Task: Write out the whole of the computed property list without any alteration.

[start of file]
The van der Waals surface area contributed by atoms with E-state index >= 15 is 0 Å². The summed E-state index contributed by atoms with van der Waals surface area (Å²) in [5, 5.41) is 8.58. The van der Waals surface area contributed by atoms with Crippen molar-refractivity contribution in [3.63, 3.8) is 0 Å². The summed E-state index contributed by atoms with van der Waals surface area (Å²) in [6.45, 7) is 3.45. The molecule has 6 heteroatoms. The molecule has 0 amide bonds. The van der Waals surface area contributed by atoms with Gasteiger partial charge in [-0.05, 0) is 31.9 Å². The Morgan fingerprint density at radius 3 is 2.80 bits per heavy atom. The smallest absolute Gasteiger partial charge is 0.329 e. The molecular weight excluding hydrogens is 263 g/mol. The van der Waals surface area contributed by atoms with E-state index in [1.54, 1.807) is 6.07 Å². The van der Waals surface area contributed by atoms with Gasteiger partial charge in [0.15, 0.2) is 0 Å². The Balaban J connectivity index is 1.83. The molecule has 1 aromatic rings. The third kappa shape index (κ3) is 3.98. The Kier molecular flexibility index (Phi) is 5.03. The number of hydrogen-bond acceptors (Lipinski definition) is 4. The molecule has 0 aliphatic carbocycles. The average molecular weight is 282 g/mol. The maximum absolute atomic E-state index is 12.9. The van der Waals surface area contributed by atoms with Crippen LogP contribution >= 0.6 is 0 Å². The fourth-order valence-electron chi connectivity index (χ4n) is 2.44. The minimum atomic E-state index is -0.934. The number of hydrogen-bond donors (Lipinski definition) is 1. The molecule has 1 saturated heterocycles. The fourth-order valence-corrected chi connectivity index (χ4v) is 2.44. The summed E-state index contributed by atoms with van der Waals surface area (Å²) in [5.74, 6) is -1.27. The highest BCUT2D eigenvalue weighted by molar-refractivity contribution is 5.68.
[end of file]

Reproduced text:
The van der Waals surface area contributed by atoms with E-state index >= 15 is 0 Å². The summed E-state index contributed by atoms with van der Waals surface area (Å²) in [5, 5.41) is 8.58. The van der Waals surface area contributed by atoms with Crippen molar-refractivity contribution in [3.63, 3.8) is 0 Å². The summed E-state index contributed by atoms with van der Waals surface area (Å²) in [6.45, 7) is 3.45. The molecule has 6 heteroatoms. The molecule has 0 amide bonds. The van der Waals surface area contributed by atoms with Gasteiger partial charge in [-0.05, 0) is 31.9 Å². The Morgan fingerprint density at radius 3 is 2.80 bits per heavy atom. The smallest absolute Gasteiger partial charge is 0.329 e. The molecular weight excluding hydrogens is 263 g/mol. The van der Waals surface area contributed by atoms with E-state index in [1.54, 1.807) is 6.07 Å². The van der Waals surface area contributed by atoms with Gasteiger partial charge in [0.15, 0.2) is 0 Å². The Balaban J connectivity index is 1.83. The molecule has 1 aromatic rings. The third kappa shape index (κ3) is 3.98. The Kier molecular flexibility index (Phi) is 5.03. The number of hydrogen-bond acceptors (Lipinski definition) is 4. The molecule has 0 aliphatic carbocycles. The average molecular weight is 282 g/mol. The maximum absolute atomic E-state index is 12.9. The van der Waals surface area contributed by atoms with Crippen LogP contribution >= 0.6 is 0 Å². The fourth-order valence-electron chi connectivity index (χ4n) is 2.44. The minimum atomic E-state index is -0.934. The number of hydrogen-bond donors (Lipinski definition) is 1. The molecule has 1 saturated heterocycles. The fourth-order valence-corrected chi connectivity index (χ4v) is 2.44. The summed E-state index contributed by atoms with van der Waals surface area (Å²) in [5.74, 6) is -1.27. The highest BCUT2D eigenvalue weighted by molar-refractivity contribution is 5.68.